The Australian Antarctic Program is celebrating a decade of flights to the frozen continent’s blue ice runway, improving access for hundreds of scientists and expeditioners.
A total of 131 flights carrying more than 1600 people have landed at Wilkins Aerodrome since it officially opened on 10 January 2008.
Australian Antarctic Division Acting Aviation Manager, Steve Wall, said over the past 10 years the majority of flights have departed from Hobart, the gateway to East Antarctica.
“Where the ship takes weeks, Wilkins Aerodrome gives us the ability to fly expeditioners and equipment between Australia and Antarctica in just over four hours.”
An Airbus 319 (A319) and Royal Australian Air Force C-17A are used for the flights, landing on the glacial runway which moves about 12 metres each year.
“We fly between October and March each year and have a team living onsite who prepare the runway using snow groomers, graders and snow blowers,” Mr Wall said.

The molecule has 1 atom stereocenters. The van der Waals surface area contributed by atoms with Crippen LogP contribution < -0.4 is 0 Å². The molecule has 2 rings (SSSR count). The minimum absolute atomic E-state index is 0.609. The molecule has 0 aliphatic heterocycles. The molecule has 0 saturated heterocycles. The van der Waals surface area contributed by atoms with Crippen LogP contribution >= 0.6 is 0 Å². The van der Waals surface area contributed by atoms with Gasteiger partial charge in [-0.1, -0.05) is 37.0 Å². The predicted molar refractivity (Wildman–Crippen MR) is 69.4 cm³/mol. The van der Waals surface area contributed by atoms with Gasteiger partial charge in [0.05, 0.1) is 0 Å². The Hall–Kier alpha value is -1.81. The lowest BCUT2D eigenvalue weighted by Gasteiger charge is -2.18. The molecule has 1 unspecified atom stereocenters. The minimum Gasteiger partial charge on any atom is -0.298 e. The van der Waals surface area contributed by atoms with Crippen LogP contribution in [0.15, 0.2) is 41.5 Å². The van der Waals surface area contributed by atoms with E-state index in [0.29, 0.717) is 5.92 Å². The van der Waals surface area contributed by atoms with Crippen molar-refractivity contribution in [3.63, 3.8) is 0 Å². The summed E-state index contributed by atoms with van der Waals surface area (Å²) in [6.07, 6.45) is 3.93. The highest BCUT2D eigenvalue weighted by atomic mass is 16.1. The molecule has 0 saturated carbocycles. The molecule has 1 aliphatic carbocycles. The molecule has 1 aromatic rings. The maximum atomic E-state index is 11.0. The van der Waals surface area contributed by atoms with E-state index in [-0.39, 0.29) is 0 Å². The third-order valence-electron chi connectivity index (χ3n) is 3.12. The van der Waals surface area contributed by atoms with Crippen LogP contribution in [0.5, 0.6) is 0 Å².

“They’re also trained as weather observers to monitor the often changing conditions on flight days.”
The A319, operated by Skytraders, carries up to 38 expeditioners on each of the 3400km flights.
“When they land, the passengers either travel 70km overland to Australia’s Casey research station, or make a connecting intra-continental flight to another Antarctic station.
The Royal Australian Air Force and Australian Antarctic Division started joint operational missions with a C-17A in 2015.
“The C-17A has flown 19 missions to Wilkins Aerodrome, transporting large cargo such as helicopters, over-snow vehicles known as Hägglunds, and a 23 tonne tractor to the continent.”
Wilkins Aerodrome operates as a certified aerodrome in accordance with Civil Aviation Safety Authority regulations.
The aerodrome is named after Sir Hubert Wilkins, the first person to fly over Antarctica in 1928.